By Larry Ray Hafley
In The World Evangelist, December, 1973, William Goodpasture wrote an article entitled, “Benevolence-A Modern Day Stepchild.” In this treatise Brother Goodpasture sought to show (1) that “benevolence is one of the neglected areas” and (2) that “until we can restore a proper benevolent attitude we cannot be truly the New Testament church.” In the course of his remarks, Goodpasture told of the establishing of “institutional homes,” and then he said, “A few brethren raised up and preached with great vigor that they had found fault in the method of financing such institutions.”
It would be hard to find a statement that reveals less understanding of the issues involved in the “institutional homes” controversy. Brother Goodpasture’s utterance is a typical one. It well illustrates the ignorance that permeates many regarding the “institutional homes” contention. But let us see what the issue was, is, and always will be in this particular matter.
“This discussion does not concern means and methods or `how’ the work is to be done. The real issue concerns organizations. Which organization, the church or a human society, is to provide and oversee the care of the needy?” (Simpson-Britnell Debate, p. 79). “The question is, Brother Woods, do these verses authorize you or me or the churches of the Lord Jesus Christ to set up human organizations through which it is to be done? Do the churches have a right to build and maintain human organizations through which this work is to be done, through which this obligation is to be met? It is not whether there is an obligation, Brother Woods. That is not it. Do churches have a right to build and maintain human organizations through which to meet those obligations? That is the issue, Brother Woods. You knew that, didn’t you? Now, that is the issue; and so we are going to hold you to the issue.” (Woods-Porter Debate, p. 21). “The third statement in our proposition is, `. . . to build and maintain . . . .’ We mean by this, of course, to organize, establish, bring into existence and perpetuate, sustain their order and activity. This would include financing but would not be limited to that. Supplying the means of its existence is only a part of building and maintaining a thing.
“The fourth statement of our proposition is >benevolent organizations for the care of the needy.’ It becomes obvious from this wording of our proposition that there is involved in this discussion benevolent organizations other than, separate and apart from, the churches of Christ, but built by them for the work of caring for the needy.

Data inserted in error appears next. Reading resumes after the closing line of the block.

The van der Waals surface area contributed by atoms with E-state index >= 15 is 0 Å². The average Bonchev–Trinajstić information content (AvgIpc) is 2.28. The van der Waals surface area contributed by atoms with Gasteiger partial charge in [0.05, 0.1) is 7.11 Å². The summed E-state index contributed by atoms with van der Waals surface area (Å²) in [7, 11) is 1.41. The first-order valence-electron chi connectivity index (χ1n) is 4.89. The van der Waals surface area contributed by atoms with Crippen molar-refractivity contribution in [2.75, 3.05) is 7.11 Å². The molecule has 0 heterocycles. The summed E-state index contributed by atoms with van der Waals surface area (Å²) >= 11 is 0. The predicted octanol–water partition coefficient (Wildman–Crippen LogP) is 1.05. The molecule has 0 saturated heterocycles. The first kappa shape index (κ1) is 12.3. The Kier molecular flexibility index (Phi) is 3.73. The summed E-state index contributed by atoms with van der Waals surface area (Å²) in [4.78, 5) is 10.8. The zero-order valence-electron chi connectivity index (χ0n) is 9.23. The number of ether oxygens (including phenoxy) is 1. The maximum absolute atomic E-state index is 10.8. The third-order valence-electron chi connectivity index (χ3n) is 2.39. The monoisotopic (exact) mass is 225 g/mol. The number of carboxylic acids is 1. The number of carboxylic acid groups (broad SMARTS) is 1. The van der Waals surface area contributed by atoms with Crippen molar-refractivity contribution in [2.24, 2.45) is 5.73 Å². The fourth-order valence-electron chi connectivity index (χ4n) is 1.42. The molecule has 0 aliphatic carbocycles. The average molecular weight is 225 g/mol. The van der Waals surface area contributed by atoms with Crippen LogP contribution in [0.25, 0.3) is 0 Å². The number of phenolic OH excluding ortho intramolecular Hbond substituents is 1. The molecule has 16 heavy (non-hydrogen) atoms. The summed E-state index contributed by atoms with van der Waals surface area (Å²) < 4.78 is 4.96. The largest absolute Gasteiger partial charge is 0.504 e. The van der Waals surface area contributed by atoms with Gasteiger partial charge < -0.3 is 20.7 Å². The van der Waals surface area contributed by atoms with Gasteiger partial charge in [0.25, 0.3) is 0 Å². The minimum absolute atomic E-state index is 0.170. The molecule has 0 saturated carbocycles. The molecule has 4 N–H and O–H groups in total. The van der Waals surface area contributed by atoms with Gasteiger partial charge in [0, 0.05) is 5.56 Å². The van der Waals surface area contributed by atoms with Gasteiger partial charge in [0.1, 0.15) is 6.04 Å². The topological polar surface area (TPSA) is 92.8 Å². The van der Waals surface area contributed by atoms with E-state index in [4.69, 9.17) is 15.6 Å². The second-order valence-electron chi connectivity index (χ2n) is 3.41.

“We are not discussing the matter of churches of Christ caring, for the needy, but their right to build other benevolent organizations to care for the needy. It is also obvious that we are not primarily discussing to what extent churches of Christ might use existing agencies aside form these benevolent organizations involved, or whether or not they can; but do churches of Christ have the scriptural right to build organizations through which to do their work of benevolence@ (Cogdill-Woods Debate, 16).
Just suppose I were to write and refer to the building of the Missionary Society. Then, suppose I spoke of opposition to it in this way: AA fwe brethren raised up and preached with great vigor that they had found fault in the method of financing such institutions.@ What if I were to characterize David Lipscomb=s fight against the Missionary Society as finding fault in the method of financing? What a pitiable, if not inexcusable, ignorance it would manifest. Yet, that is exactly and precisely what Brother Goodpasture has done in the realm of benevolence.
Truth cannot be promulgated nor reiterated too often. Brother Goodpasture=s remark is proof of that. So, the need is every urgent and constant to preach the word in season and out of season with all longsuffering and teaching. Do not forget that fact the next time you are tempted to repeat some seemingly simple principle of divine truth. If truth is not repeated, error will be.
Truth Magazine, XVIII:31, p. 13-14
June 6, 1974